“I’ve changed some of the rules of space and time” – an interview with Greg Behrendt

6 years ago
Til Knowles

If you’re a comedy fan, you’ll probably recognise veteran comedian Behrendt’s name from his Conan appearances, Comedy Central special or podcast, Walking the Room (which he hosts with fellow comedian Dave Anthony). Otherwise, you’ve probably heard of Behrendt’s self help books, particularly the Hollywood-adapted, Jennifer Anniston-starring He’s Just Not That Into You. After a stint on daytime television and a few more books, he returned to comedy, to the relief of all comedy fans including himself. Australian audiences recognise him too, especially after his 2010 appearance on the Great Debate, which he helped Cal Wilson and Russell Kane win. Behrendt is back in Melbourne this year with a new show, a new format, and a live podcast. I got out an American calling card and spoke to him across the ocean before he comes to Melbourne.

Clearly, Behrendt has a smorgasbord of talents, but he doesn’t play favourites. “I like what I’m doing in the moment, as long as I’m working.” He thinks about it a little though, and admits if he had to pick one art form, it would be music; “it’s just better than everything else. Nothing makes you feel like a song makes you feel. It’s clichéd, but when I was a kid I definitely felt like music saved my life. I thought ‘this is where I belong’. I wasn’t good at sports and music gave me a world to be a part of. It opened up creativity. I’m trying to get back to that. Being in a band is a hassle,” he jokes, because you can’t do it on your own.

Greg Behrendt


Comedy, on the other hand, is something that Behrendt can always do. “It’s a skill that I have. When you can’t do other things, when you’re the worst player on the football team, when you have an alcoholic parent, comedy becomes a tool in your bag.” What about electronic tools, like social media?

Unlike many of his fellow comedians, Behrendt doesn’t have much time for it. “I don’t want to waste time there, mine or my fans. Being on social media all the time is bad, we don’t need a constant dialogue. I’d rather write something and go out and do it.” It’s a personal choice, he says. “I’m a 52 year old man, I don’t want to be on the fucking phone all the time. My kids should do that.” Plus, Behrendt’s not fussed about using social media to convince people he’s funny. “If I already like Louis C.K I don’t care if he’s funny on Twitter. If people don’t know whether someone’s funny, they don’t go to Twitter anyway. They go straight to Youtube.”

One of the reasons Behrendt walked away from being a self help guru because it attracted different audiences wanting different things. “I used to be angry about that,” he says, “but I realised recently I could’ve dealt with it better. It’s like I wrote a cook book. They just came out to hear recipes. I needed to swim back to the comedy shore.” His podcast fans are the opposite: “It attracts the best people. They know you, they love you; it’s intimate.” Behrendt’s advice to younger comedians is to go on podcasts, “or have one. A good one though.” He laughs. “We (Dave Anthony and Behrendt) haven’t done one in a while, because I want the next one to be as good as the last one. So we’re doing a reunion show at this year’s MICF.”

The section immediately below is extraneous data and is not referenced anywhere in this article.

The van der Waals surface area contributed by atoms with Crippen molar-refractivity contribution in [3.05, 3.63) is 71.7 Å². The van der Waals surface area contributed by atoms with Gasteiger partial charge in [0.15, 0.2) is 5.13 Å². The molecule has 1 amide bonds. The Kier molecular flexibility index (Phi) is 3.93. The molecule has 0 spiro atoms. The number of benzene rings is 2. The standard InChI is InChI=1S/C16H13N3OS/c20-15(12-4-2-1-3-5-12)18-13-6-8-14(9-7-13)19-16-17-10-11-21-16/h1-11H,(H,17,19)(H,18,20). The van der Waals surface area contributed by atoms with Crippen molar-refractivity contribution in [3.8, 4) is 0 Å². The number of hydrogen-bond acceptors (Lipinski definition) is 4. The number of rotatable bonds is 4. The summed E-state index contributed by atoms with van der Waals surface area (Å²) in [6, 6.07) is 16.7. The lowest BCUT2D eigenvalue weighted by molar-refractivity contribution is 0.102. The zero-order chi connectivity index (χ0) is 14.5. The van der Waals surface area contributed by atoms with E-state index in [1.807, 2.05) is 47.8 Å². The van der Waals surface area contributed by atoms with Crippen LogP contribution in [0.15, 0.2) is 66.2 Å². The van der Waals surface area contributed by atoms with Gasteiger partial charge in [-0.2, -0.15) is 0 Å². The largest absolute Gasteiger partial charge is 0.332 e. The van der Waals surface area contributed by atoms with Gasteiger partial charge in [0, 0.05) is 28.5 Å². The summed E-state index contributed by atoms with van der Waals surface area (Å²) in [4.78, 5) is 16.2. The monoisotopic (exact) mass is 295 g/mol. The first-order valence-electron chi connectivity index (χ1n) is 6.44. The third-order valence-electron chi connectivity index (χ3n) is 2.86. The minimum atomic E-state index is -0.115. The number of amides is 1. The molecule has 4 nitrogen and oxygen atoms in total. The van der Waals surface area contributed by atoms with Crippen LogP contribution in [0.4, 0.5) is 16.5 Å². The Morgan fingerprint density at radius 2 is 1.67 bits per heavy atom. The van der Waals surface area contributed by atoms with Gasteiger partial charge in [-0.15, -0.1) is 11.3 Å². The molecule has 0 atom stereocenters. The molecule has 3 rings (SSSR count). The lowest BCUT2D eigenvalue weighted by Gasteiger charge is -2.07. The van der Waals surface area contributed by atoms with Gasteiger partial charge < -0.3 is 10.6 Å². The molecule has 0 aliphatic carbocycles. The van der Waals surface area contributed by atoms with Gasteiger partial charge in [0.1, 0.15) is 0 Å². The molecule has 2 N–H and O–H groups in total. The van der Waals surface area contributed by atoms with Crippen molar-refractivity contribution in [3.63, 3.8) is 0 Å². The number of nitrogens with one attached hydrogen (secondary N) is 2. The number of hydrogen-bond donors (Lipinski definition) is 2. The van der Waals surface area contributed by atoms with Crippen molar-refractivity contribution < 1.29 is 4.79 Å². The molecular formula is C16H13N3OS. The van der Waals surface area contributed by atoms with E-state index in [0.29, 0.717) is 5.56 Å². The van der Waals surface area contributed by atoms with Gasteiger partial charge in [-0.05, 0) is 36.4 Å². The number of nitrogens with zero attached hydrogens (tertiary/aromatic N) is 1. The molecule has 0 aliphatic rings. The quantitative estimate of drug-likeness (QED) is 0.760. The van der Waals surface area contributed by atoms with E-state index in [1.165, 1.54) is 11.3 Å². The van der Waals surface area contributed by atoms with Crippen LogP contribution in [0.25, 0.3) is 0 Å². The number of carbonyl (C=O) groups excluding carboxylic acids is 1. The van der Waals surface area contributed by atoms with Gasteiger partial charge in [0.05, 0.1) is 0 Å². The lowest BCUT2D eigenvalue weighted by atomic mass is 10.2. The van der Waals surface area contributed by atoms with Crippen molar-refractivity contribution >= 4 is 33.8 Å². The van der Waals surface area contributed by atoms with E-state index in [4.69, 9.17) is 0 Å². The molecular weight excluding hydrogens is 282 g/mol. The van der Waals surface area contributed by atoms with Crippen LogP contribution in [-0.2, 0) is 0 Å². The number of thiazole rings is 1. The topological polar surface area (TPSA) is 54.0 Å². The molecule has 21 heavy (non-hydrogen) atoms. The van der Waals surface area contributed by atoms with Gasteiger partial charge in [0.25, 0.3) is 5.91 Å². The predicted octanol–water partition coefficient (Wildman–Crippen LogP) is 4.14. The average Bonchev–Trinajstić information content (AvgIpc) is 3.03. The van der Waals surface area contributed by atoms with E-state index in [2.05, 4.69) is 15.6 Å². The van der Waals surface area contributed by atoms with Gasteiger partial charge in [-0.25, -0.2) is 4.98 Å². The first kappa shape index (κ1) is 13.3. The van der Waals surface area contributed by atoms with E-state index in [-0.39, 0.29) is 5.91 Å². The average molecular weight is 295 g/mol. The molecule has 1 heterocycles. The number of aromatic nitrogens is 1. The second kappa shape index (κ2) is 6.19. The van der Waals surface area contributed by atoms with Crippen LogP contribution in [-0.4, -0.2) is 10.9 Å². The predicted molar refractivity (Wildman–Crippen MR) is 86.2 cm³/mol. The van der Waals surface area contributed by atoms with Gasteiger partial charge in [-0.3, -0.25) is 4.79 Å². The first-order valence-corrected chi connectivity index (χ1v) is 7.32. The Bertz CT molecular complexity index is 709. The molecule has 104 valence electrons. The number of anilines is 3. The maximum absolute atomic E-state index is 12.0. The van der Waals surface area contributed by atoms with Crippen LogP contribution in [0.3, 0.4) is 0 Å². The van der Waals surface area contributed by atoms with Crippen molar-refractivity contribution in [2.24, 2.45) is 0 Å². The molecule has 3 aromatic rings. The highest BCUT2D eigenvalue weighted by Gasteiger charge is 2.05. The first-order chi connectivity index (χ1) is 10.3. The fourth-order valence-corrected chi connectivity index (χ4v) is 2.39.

Even with his tangential careers, Behrendt’s writing process is the same as ever, he says. “I see something, something happens, so I write it down, make a note in my phone. Then I go onstage and tell people about it. It’s not really a conscious process, I don’t sit down to write jokes.” That changed with his current show, I Am the King Sweater, which is a different format. “I saw Claudia O’Dogherty’s show and thought ‘I want to write something’, so this show is that. It’s kind of a play.”

The visuals of I Am the King Sweater come from Behrendt’s fixation with the colours and styles; a combination of cutesy things, rockabilly, and Japan. “I did a lot of research. I think the colour palate comes from cherry blossom trees,” he says. There’s an element of the fictional in the style too, linking to the show itself; “I’ve changed some of the rules of time and space,” Behrendt admits.

The show has some musical elements too, which he is excited about. “I was writing it and I thought ‘why not get my guitar out?’ But it’s definitely a play. There are lighting cues and props.” The title – I Am the King Sweater – comes from Behrendt’s experience as a musician in 1985. “I was going to Japan, and I billed myself as ‘The King Swinger’. When I got there, I found that all the posters had been misprinted to say ‘The King Sweater.’ It’s probably for the best,” Behrendt laughs again: “I don’t have the jazz chops to be a ‘swinger’. I played punk music.” With that experience at the heart of the story, Behrendt warns not to believe everything you see onstage: “it’s got true and untrue things.” I Am the King Sweater is, ultimately, silly and fun. Behrendt isn’t so interested in the comedian’s truths, as it were. “I’ve been listening to a lot of older comedy albums. Woody Allen, people like that. And it’s just silly. It’s funny and silly.”

Behrendt’s recommendation list for the comedy festival is extensive. “Basically anyone I met and made friends with last year I’ll be making an effort to go and see.” That’s a list that includes the likes of Hannah Gatbsy, David Quirk, Wil Anderson, Adam Rosenbachs, Anne Edmonds, Harley Breen, Peter Helliar and New Zealand troupe FanFiction Comedy.


Greg Behrendt is playing I Am the King Sweater at the Greek Centre’s Parthenon from Wednesday March 25th until Sunday April 19th. Tickets range from $28 to $34 and can be purchased from the Melbourne International Comedy Festival Website.

Greg is also doing a one off live podcast recording of Walking the Room with Dave Anthony on Thursday April 2nd at the Melbourne Town Hall. Tickets are $15.

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